countryaah, the parliamentary elections in April were a
great success for the relatively newly formed Democratic
Party (DP), built around President Susilo Bambang Yudhoyono.
The DP got close to 21 percent of the vote, against about 14
percent each for the formerly dominant parties PDIP
(Indonesia's Democratic Match Party), led by former
president Megawati Sukarnoputri, and the former military
regime's power party Golkar.
In the last election in 2004, the DP still had only 7
percent of the vote, which forced President Yudhoyono to
make a number of compromises in the formation of the
government. Therefore, it was an already significantly
strengthened Yudhoyono who won big in the presidential
election in July with just over 60 percent of the vote and
who could appoint former Finance Minister Boediono as vice
president instead of Golkar's leader Jusuf Kalla, whom he
was forced to cooperate with for five years.
Under Yudhoyono's leadership, Indonesia has developed
into one of Southeast Asia's most stable democracies, though
not without continuing problems. Islamic terrorists still
have a tight network across the country, announcing two
concerted attacks on luxury hotels in Jakarta in July that
claimed 8 lives and injured over 50 people. The main suspect
behind the attack was Malaysian Noordin Mohammad Top,
previously suspected of a series of terrorist acts in
Jakarta and Bali. After an unusually large investigation, he
was shot to death by a police raid in central Java in
It was seen as a major victory for freedom of the press
when the Supreme Court overturned a verdict against the
American magazine Time. In 2007, the magazine had been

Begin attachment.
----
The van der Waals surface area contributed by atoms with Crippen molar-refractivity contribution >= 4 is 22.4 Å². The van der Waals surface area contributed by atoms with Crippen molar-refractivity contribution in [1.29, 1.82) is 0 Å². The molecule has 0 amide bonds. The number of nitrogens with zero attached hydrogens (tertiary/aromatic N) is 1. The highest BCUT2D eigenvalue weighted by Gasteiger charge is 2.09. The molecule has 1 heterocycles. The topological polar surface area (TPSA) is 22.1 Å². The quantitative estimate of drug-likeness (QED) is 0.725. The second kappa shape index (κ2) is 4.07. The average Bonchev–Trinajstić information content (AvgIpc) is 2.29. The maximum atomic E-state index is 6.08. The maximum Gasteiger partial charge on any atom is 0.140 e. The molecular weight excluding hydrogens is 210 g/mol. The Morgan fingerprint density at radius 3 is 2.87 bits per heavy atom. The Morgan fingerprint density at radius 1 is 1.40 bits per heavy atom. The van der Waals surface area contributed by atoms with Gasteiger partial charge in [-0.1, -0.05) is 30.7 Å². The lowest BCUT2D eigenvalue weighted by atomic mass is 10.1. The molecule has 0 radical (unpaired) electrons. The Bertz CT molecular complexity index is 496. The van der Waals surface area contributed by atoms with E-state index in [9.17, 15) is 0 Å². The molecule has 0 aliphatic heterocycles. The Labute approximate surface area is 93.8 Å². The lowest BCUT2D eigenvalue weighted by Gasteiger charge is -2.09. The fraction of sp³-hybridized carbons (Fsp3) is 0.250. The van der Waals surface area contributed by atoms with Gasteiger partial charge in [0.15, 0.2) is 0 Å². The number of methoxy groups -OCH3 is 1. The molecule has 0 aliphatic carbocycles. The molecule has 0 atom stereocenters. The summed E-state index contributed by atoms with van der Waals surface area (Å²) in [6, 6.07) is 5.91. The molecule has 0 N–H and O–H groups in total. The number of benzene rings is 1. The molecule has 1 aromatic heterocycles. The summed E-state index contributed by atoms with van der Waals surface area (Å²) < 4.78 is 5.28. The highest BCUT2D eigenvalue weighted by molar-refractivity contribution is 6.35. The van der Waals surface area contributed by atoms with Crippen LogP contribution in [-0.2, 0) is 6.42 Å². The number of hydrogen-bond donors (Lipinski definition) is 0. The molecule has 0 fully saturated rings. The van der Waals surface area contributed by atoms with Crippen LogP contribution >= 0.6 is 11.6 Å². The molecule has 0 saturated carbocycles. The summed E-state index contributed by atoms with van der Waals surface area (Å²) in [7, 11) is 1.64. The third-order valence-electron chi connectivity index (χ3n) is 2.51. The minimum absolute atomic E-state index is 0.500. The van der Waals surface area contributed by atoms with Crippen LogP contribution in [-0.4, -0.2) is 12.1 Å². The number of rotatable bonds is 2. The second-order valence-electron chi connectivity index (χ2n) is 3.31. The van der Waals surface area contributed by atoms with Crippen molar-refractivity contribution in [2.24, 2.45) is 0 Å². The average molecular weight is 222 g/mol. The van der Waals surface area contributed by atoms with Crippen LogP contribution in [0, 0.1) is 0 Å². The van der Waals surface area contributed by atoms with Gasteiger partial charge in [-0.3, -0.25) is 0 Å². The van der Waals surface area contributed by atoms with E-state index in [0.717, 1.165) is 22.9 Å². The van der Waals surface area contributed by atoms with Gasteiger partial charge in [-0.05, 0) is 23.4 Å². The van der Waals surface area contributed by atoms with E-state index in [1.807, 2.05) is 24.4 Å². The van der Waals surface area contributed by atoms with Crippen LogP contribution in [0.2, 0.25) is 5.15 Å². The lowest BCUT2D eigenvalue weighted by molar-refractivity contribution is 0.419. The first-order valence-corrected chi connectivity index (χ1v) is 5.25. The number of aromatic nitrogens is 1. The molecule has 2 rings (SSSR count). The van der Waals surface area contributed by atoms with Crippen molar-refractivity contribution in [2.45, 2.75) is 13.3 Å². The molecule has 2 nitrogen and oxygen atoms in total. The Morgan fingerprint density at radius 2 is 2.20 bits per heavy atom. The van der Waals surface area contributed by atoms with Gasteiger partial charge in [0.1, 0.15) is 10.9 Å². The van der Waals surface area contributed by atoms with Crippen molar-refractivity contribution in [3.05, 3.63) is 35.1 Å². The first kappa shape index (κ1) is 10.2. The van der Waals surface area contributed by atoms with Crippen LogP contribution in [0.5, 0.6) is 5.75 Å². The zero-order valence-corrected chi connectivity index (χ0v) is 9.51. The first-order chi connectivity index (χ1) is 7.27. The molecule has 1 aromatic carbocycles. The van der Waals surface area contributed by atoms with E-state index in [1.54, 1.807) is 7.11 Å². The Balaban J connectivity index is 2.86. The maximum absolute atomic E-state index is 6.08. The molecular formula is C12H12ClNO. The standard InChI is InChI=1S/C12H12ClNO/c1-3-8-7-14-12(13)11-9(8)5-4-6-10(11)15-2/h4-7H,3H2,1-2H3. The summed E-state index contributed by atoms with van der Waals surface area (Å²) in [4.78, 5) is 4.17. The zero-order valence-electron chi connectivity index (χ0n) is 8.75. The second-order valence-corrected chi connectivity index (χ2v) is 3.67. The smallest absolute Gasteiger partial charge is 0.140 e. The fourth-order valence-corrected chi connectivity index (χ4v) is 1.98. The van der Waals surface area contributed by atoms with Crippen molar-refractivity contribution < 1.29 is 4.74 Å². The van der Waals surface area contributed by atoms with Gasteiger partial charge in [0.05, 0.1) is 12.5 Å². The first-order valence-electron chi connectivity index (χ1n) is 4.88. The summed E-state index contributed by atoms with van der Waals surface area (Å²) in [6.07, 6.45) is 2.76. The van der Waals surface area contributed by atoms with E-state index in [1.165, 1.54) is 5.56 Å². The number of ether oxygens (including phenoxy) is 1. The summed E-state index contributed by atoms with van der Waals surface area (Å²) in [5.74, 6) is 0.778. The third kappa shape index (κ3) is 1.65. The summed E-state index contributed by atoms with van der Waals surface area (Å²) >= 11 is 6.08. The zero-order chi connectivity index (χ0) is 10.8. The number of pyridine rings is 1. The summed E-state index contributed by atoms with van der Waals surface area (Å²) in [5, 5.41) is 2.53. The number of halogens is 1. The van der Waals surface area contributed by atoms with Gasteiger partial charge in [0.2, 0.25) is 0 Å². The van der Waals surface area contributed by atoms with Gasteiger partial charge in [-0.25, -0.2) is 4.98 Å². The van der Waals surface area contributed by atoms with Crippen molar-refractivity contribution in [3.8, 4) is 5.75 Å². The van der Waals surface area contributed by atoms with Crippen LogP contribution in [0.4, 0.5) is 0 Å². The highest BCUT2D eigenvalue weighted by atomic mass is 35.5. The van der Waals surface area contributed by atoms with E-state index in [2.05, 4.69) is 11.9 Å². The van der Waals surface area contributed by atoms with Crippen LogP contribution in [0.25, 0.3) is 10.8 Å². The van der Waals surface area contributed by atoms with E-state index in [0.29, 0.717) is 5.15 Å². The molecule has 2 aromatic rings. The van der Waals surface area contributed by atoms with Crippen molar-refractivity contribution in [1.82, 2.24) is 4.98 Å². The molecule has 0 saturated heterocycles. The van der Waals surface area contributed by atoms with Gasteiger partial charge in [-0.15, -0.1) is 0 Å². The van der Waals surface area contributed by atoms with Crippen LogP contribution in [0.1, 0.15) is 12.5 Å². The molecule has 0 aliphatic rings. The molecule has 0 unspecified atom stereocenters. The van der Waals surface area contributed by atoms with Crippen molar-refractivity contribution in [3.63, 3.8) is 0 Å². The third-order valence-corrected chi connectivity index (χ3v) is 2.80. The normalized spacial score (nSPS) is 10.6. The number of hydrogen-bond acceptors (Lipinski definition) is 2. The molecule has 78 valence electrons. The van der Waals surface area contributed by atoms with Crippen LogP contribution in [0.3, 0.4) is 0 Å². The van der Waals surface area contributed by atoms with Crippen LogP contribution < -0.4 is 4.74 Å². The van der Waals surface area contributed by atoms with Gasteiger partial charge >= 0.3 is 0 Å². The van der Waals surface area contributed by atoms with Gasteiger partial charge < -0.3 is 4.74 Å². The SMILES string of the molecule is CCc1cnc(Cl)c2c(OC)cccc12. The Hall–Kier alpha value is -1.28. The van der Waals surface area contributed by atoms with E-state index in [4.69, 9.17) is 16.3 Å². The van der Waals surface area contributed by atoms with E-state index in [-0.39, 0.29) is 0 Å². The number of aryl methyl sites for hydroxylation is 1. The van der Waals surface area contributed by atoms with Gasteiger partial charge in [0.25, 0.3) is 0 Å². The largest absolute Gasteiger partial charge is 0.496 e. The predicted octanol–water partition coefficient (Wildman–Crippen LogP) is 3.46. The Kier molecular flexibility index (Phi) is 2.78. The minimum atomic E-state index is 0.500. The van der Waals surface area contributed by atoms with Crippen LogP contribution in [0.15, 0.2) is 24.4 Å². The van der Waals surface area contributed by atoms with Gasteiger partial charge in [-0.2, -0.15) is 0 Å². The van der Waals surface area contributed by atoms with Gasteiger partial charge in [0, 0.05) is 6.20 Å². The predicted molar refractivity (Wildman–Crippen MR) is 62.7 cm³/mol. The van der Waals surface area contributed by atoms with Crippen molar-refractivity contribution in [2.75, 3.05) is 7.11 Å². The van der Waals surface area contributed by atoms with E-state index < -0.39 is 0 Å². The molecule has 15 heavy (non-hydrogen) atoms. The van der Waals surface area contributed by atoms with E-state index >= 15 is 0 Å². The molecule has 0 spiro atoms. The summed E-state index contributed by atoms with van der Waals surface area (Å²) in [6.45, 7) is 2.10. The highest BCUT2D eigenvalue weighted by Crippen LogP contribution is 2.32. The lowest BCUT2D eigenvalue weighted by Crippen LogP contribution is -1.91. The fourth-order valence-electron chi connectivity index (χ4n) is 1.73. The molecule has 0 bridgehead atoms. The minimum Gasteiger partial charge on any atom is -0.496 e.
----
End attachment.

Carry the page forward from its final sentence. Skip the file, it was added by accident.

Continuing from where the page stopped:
sentenced to pay $ 106 million in damages to former
President Suharto's survivors for claiming that he had
pledged multimillion dollars through corruption. In
contrast, the fight against corruption became a thorn when
the head of the State Commission on Corruption was charged
with murder in April and brought to trial in October.
In the highly conservative province of Aceh, the local
parliament in September passed a law stating that adulterers
should be stoned to death. The law also provides for severe
penalties for rape, homosexuality, alcohol consumption and
gambling. The provincial governor, with a background in the
former separatist guerrilla, vainly appealed to Parliament
to moderate the law.
In December, former President Abdurrahman Wahid passed
away at the age of 69 after a long illness. In 1999, he
became the first democratically elected president after the
fall of the Suharto regime, but was dismissed by Parliament
in 2001 for incompetence and corruption.
1965 The PKI massacre
This became the prelude to what was to happen in the fall
of 1965. On September 30, 7 higher officers were murdered by
a group of lower officers - provided with support from parts
of PKI. It was to be the beginning of a revolt against the
military summit, but the rebellion was crushed after a few
hours by Major General - later General and President -
Suharto. The event was the signal for a general persecution
and mass slaughter of real and supposed communists. About
700,000 communists or supposed communists were killed in
just a few months, and 200,000 ended up as political
prisoners. Most in rural areas of Java and Bali. These were
largely revenge actions for the land invasion the year
before. At the same time, Sukarno was becoming too
nationalistic for the foreign multinationals.Shell, but in
1965 Sukarno decided to nationalize the oil.
In the wake of the massacre, PKI and all other left-wing
organizations were banned, and Sukarno was gradually pushed
aside. Suharto took over real political power in March 1966,
became "acting president" in 1967 and actually president in
1968. Sukarno died in 1970.
Suharto again transferred the oil exploration rights to
the foreign companies - primarily Shell. As oil prices rose
in the early 1970s, it probably contributed to an increase
in the country's income, but at the same time the income
differences between rich and poor increased dramatically.
The living conditions of the many millions did not improve,
and many had to leave their farms, search for cities and hut
through the huge slums.